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Planning a Low Potassium Diabetic Diet

written by: Audrey Alleyne • edited by: Donna Cosmato • updated: 6/16/2010

Once you know you have diabetes, you should get routine testing, and start taking proper care of yourself. A low potassium diabetic diet is a very important part of your new way of eating.

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    Diabetes

    Many people eat not only for survival but for the pleasure of eating. In doing this, many do not think about eating healthy. We eat too much and we eat the wrong thing. It is only when they are diagnosed with a disease like diabetes that they begin to be aware of how important it is to maintain a healthy lifestyle. Diabetes has an overall disastrous effect on one's body and lifestyle.

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    Keep Potassium Levels Low

    Potassium is essential for muscle building, as well as providing a healthy heart and transmitting nerve impulses. It is significant in that it regulates blood sugar, yet potassium levels should be kept low. A diabetic needs a low potassium diabetic diet to help in regulating his blood sugar, yet the levels should not be too low. You should be aware of the risks in a high potassium diet. When potassium is filtered through the kidney; the excess is filtered through the urine. If potassium levels become high, you stand the risk of falling victim to another disease. This disease is called hyperkalemia.The symptoms are general weakness, irregular heartbeat, and difficulty in breathing. In some extreme cases, the disease may result in paralysis.

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    Portion Control

    While you need the potassium to regulate your blood sugar, portion control is necessary. If you eat too much low potassium food, the blood potassium level increases and you become easily susceptible to the risk of hyperkalemia. You need to manage your portion size to ensure that you are consuming the correct potassium level in your diet. Vegetables and fruit are usually recommended for healthy diets, and dieters are encouraged to eat as much as they want of these. However, a diabetic has to be more careful. A serving size for a diabetic should be no more a ½ cup of fruit or vegetable for each serving.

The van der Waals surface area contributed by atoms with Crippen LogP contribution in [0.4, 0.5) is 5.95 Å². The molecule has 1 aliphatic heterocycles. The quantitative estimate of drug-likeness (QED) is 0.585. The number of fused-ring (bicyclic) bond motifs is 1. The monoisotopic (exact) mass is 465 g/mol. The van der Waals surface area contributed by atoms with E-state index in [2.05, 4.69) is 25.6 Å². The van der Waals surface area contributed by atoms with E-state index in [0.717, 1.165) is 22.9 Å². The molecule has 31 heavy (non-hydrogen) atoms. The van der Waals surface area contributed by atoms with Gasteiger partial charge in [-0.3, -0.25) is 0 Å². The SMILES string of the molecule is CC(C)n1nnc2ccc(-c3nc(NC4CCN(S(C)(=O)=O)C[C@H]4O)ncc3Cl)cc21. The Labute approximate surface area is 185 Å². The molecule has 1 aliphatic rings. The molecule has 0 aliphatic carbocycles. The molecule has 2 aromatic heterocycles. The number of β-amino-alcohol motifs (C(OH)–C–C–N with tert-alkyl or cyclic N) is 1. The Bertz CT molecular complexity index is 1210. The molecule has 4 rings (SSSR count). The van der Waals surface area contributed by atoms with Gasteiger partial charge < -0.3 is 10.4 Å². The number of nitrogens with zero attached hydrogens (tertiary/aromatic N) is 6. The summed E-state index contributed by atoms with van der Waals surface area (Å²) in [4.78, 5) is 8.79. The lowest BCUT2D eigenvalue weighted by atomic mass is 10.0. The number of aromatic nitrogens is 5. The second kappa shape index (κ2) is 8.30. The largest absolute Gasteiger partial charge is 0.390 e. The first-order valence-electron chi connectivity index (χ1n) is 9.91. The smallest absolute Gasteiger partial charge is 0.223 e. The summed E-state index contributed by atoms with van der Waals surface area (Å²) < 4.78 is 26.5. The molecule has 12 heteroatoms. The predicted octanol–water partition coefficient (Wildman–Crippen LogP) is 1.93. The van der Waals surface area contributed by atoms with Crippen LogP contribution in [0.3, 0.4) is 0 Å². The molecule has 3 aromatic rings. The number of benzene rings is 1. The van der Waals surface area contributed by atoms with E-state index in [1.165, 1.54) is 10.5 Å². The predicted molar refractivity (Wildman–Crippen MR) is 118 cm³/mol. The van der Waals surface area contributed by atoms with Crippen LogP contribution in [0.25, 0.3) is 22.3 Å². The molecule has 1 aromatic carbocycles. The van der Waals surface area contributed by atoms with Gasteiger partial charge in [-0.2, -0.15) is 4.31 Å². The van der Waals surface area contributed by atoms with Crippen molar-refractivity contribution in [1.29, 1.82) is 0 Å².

Here are some foods which can help to keep your potassium levels normal.

    Fruit

    • Apples (1 medium)
    • Asparagus
    • Apricots
    • Berries
    • Peaches
    • Plums
    • Pineapples
    • Dried cranberries
    • Watermelon ( 1 cup)

    Vegetables

    • Celery (1 stalk)
    • Green beans
    • Wax beans
    • Snow Peas
    • Zucchini

    Dairy

    • Non-dairy creamers
    • Sherbets
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    How to Cook

    Use these cooking tips in a low potassium diabetic diet. Cook with onions, bell peppers, mushrooms, and garlic. Leach potatoes to lower potassium content. Cook vegetables in a large amount of salted water, and then drain and discard the liquid.

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    Foods to Avoid

    Avoid fruits, vegetables, and carbohydrates, which are high in potassium and sugar. You have always been told that bananas are good for you, and they provide potassium, but the potassium in bananas is extremely high, as is the sugar in this fruit. Other fruits high in potassium and which should be excluded from a low potassium diabetic diet are dried fruits, sweetened canned fruits, potatoes, and acorn squash. According to the Cleveland Clinic, sports drinks, seasoned salt, and canned vegetables also fall into this category.